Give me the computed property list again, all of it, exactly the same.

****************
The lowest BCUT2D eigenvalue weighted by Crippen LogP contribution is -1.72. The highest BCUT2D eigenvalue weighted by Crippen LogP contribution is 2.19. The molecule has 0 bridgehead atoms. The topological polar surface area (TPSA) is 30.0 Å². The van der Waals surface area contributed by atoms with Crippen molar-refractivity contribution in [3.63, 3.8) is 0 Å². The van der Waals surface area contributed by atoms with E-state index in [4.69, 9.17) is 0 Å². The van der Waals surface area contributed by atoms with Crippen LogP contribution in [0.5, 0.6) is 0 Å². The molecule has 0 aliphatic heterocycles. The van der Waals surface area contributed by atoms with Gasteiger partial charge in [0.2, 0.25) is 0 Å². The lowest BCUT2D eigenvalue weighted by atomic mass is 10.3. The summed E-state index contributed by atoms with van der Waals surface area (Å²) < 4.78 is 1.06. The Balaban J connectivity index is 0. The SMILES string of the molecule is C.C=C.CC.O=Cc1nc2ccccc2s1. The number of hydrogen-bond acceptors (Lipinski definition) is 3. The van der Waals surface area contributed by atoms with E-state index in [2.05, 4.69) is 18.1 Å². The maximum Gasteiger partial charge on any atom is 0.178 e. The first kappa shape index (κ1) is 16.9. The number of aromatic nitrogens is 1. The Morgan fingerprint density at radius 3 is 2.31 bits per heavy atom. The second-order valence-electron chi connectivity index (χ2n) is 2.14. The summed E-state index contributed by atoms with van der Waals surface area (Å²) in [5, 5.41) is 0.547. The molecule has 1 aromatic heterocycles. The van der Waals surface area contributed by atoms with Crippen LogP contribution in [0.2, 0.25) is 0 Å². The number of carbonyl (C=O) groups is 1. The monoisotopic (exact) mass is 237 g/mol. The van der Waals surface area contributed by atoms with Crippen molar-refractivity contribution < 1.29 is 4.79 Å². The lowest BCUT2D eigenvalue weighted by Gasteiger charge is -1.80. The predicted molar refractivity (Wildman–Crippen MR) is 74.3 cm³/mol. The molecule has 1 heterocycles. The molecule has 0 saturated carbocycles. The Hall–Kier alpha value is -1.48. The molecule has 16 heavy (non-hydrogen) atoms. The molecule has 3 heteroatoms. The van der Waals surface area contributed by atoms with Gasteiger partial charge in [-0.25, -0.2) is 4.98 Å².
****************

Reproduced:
The lowest BCUT2D eigenvalue weighted by Crippen LogP contribution is -1.72. The highest BCUT2D eigenvalue weighted by Crippen LogP contribution is 2.19. The molecule has 0 bridgehead atoms. The topological polar surface area (TPSA) is 30.0 Å². The van der Waals surface area contributed by atoms with Crippen molar-refractivity contribution in [3.63, 3.8) is 0 Å². The van der Waals surface area contributed by atoms with E-state index in [4.69, 9.17) is 0 Å². The van der Waals surface area contributed by atoms with Crippen LogP contribution in [0.5, 0.6) is 0 Å². The molecule has 0 aliphatic heterocycles. The van der Waals surface area contributed by atoms with Gasteiger partial charge in [0.2, 0.25) is 0 Å². The lowest BCUT2D eigenvalue weighted by atomic mass is 10.3. The summed E-state index contributed by atoms with van der Waals surface area (Å²) < 4.78 is 1.06. The Balaban J connectivity index is 0. The SMILES string of the molecule is C.C=C.CC.O=Cc1nc2ccccc2s1. The number of hydrogen-bond acceptors (Lipinski definition) is 3. The van der Waals surface area contributed by atoms with E-state index in [2.05, 4.69) is 18.1 Å². The maximum Gasteiger partial charge on any atom is 0.178 e. The first kappa shape index (κ1) is 16.9. The number of aromatic nitrogens is 1. The Morgan fingerprint density at radius 3 is 2.31 bits per heavy atom. The second-order valence-electron chi connectivity index (χ2n) is 2.14. The summed E-state index contributed by atoms with van der Waals surface area (Å²) in [5, 5.41) is 0.547. The molecule has 1 aromatic heterocycles. The van der Waals surface area contributed by atoms with Crippen LogP contribution in [0.2, 0.25) is 0 Å². The number of carbonyl (C=O) groups is 1. The monoisotopic (exact) mass is 237 g/mol. The van der Waals surface area contributed by atoms with Crippen molar-refractivity contribution < 1.29 is 4.79 Å². The lowest BCUT2D eigenvalue weighted by Gasteiger charge is -1.80. The predicted molar refractivity (Wildman–Crippen MR) is 74.3 cm³/mol. The molecule has 1 heterocycles. The molecule has 0 saturated carbocycles. The Hall–Kier alpha value is -1.48. The molecule has 16 heavy (non-hydrogen) atoms. The molecule has 3 heteroatoms. The van der Waals surface area contributed by atoms with Gasteiger partial charge in [-0.25, -0.2) is 4.98 Å².